Sunday, 6 May 2012

A chart is worth a thousand words - only when it's used appropriately (Part 1)

People love charts and graphs. They are intuitive, less intimidating (compare with big fat spreadsheet) and more informative. However, every now and then, I've seen people force data into unsuitable charts, not for revealing business insight purpose but for just having some color and graph on their BI reports. In those cases charts provide no value add but duplication or confusion, in terms of analysis. In this post, I will examine a few OBIEE chart types which I believe are important but sometime not used in the most appropriate way by end users.

Line Chart

Lines work better than any other means to make visible the sequential flow of values as they have changed with the passage of time. So, Line Chart will be the best choice if your objective is to see how quantitative values have changed during continuous period of time (in another words time series analysis). Time series analysis majorly reveals patterns such as Trend, Variability, Rate of Change, Co-variation, Cycles etc. Today I will do a bit drilling on Trend and Rate of Change.

A trend is the overall tendency of a series of values to increase, decrease or remain relatively stable during a particular period of time. For example, it is common to refer to sales revenue during a 12 months period as trending upward, downward or remaining flat. Trends are often obvious from the general slope of a line, but when the line moves both up and down throughout the period, the overall trend might be difficult to determine based on the appearance of the line alone. At such times, you should consider to use moving average function on the measure for Y axis so that a more obvious trend line can be visualized on the chart.

On the example chart below, the weekly numbers of orders for year 2008 are fluctuating therefore it is not easy to tell the trend from blue spiky line. But when I add Moving Average result of order number as derived measure and display it as red line on the chart, a much more obvious Bell Curve reveals the trend for my customer's order pattern.
Trend Line

Moving Average function in OBIEE Answers
The Rate of Change from one value to the next can be directly expressed as the percentage difference between the two. It is often enlightening to view change in this manner, especially when comparing multiple series of values such as sales per region. However, when the measure values being compared are in different order of magnitude, the slope of lines will become misleading and may make people draw wrong conclusion for the comparison between rates of change. For an instance, in a graph with a standard linear scale, the slope of a line that increased from $1000 to $1100 is less steep than on that increase from $10000 to $11000. Although the rate of change for both are 10%, our eyes will make us believe the growth rate for the second measure($10000) is quick than that for the first one($1000). In this case, we can create the line chart with a logarithmic scale. Using a lot scale, the rate of change will appear as accurate slope, no matter how much the actual values are or how great the difference between them.

Look at the example below, this line chart shows the comparison of Rate of Change between revenue and billed quantity of product for the first half of year 2008. When the line char is drawn with default scale, people will easily jump into the conclusion that the growth rate of revenue is much faster than that of product billed quantity.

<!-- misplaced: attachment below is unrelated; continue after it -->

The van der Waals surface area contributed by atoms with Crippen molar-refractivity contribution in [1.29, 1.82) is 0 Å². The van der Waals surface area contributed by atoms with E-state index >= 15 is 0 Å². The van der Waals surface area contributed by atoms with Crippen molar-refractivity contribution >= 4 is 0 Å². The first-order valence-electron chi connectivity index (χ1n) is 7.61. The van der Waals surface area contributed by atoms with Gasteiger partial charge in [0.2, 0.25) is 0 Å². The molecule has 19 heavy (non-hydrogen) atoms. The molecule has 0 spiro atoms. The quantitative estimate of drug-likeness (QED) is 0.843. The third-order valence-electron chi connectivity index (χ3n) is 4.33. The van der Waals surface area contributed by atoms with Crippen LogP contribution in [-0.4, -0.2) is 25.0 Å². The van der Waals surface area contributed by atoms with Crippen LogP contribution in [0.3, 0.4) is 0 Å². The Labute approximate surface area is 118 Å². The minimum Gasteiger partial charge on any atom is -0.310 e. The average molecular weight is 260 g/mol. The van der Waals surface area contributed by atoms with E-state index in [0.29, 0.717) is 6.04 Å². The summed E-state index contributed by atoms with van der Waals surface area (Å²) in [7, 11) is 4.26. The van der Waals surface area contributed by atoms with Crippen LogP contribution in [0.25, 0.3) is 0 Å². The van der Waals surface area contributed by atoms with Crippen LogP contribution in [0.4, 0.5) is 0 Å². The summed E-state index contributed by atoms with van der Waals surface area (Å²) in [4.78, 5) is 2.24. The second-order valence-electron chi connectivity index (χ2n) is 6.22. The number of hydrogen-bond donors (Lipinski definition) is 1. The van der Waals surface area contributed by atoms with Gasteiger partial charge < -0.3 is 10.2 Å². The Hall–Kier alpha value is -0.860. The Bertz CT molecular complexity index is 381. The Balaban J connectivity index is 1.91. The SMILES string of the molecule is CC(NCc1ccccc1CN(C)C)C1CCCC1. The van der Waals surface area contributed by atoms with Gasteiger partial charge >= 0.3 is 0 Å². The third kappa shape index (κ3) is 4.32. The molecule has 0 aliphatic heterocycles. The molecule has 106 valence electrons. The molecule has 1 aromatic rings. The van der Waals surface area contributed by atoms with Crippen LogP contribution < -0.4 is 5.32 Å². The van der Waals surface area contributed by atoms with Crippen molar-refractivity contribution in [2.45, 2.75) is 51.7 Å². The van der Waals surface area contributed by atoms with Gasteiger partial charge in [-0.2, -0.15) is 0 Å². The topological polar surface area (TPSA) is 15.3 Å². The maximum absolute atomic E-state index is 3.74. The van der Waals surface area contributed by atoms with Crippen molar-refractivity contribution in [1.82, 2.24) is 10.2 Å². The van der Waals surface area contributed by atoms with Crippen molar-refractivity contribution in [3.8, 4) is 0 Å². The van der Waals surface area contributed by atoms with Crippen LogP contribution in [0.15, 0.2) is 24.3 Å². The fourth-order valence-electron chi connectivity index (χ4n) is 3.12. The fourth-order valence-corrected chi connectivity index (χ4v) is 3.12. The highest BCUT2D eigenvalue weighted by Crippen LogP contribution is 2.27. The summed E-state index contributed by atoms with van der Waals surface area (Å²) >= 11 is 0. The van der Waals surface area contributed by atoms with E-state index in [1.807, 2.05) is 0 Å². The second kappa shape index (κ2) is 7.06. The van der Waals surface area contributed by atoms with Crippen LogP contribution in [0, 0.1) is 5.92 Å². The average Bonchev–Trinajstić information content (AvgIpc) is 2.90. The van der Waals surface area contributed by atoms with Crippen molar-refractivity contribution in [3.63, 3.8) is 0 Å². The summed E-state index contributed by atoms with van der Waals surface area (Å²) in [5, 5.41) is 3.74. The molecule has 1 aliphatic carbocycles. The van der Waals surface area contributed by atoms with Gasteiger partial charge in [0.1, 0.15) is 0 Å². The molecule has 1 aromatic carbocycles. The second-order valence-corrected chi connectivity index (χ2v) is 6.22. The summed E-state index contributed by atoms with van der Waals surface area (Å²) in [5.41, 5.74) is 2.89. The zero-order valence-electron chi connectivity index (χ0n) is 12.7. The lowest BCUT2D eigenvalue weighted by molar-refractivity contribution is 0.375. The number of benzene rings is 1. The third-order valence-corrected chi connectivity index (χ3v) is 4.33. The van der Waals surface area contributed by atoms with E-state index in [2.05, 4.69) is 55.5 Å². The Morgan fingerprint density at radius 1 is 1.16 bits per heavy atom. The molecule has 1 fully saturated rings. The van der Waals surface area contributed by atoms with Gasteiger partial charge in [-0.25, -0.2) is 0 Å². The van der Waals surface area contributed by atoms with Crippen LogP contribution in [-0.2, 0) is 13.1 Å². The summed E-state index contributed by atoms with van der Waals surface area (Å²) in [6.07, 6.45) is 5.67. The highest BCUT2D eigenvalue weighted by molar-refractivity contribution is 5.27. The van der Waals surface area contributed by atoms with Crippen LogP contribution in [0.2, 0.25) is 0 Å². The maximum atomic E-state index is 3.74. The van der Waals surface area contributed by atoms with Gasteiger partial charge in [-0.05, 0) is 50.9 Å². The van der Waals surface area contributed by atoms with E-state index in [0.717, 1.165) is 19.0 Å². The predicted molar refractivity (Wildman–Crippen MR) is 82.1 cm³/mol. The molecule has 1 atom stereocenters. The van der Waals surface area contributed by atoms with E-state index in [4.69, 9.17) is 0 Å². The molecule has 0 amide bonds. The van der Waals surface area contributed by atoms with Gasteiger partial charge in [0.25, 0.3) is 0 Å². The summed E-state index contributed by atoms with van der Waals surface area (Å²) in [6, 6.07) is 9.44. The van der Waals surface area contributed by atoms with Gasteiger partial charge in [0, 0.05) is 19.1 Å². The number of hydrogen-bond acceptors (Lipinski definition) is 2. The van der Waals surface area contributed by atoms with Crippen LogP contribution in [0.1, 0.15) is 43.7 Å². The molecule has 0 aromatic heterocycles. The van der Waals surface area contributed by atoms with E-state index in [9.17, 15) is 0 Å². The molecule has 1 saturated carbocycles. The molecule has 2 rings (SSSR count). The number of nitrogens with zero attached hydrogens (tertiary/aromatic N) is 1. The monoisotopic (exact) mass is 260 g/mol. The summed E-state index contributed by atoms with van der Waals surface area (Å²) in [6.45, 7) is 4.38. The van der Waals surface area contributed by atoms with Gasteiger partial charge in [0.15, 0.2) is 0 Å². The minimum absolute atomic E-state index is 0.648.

Rate of Change Default Scale

However, when I use Logarithmic scale to display same underlying data, the graph contains two lines that exhibit precisely the same visual patterns and slopes, which reveals that the rate of change for revenue and billed quantity are the same.
Logarithmic Scale in OBIEE Answers

Rate of Change Log Scale

Pie Chart

Pie chart is also wildly adopted in the reporting world. Every year when I receive the government spending report for my local city council, pie chart is everywhere. Pie char is commonly used to display part-to-whole relationships. Without need to move eye sight around, the report reader can quickly identify which group contributes/consumes the largest/smallest slice of the pie. Look at the example below, this chart shows the operational costs associated with customers from different industries. Just at a glance, I can reach the conclusion that among all the customers, Government generates more than a quarter of the total cost while Distribution only contributes less than 5% of it.
Pie Chart

Pie chart is very intuitive in terms of revealing the top and bottom player in a whole. However, Pie Chart still has a deadly defect which make it very confusing under some circumstances. Let's look at the same example chart and ask this question: what is the difference between categories "Commercial", "Industrial" and "High Tech"? It's not easy for an ordinary users isn't it? The user needs to compare the 2D areas or the angles formed by the slices, but human being's visual perception doesn't accurately support either of these tasks very well. On the other hand, the difference between those three "close competitors" will be much more obvious if the same information was put on a Bar Chart, as we are normally good at comparing 1D lengths.

What if I want to not only leverage the advantage of Pie Chart (quickly reveals the part-to-whole relationship for "winner" and "loser") but also minimize the defect of it (challenges human being's capability of identify insignificant differences on 2D areas or angles)? A proper setting of data label on Pie Chart can probably help achieve what we want.
Data Label setting in OBIEE Answers

Pie Chart with percentage data label

In the next coming one, I will discuss about the features, tips and best practice of another three OBIEE chart types. Please stay tuned.

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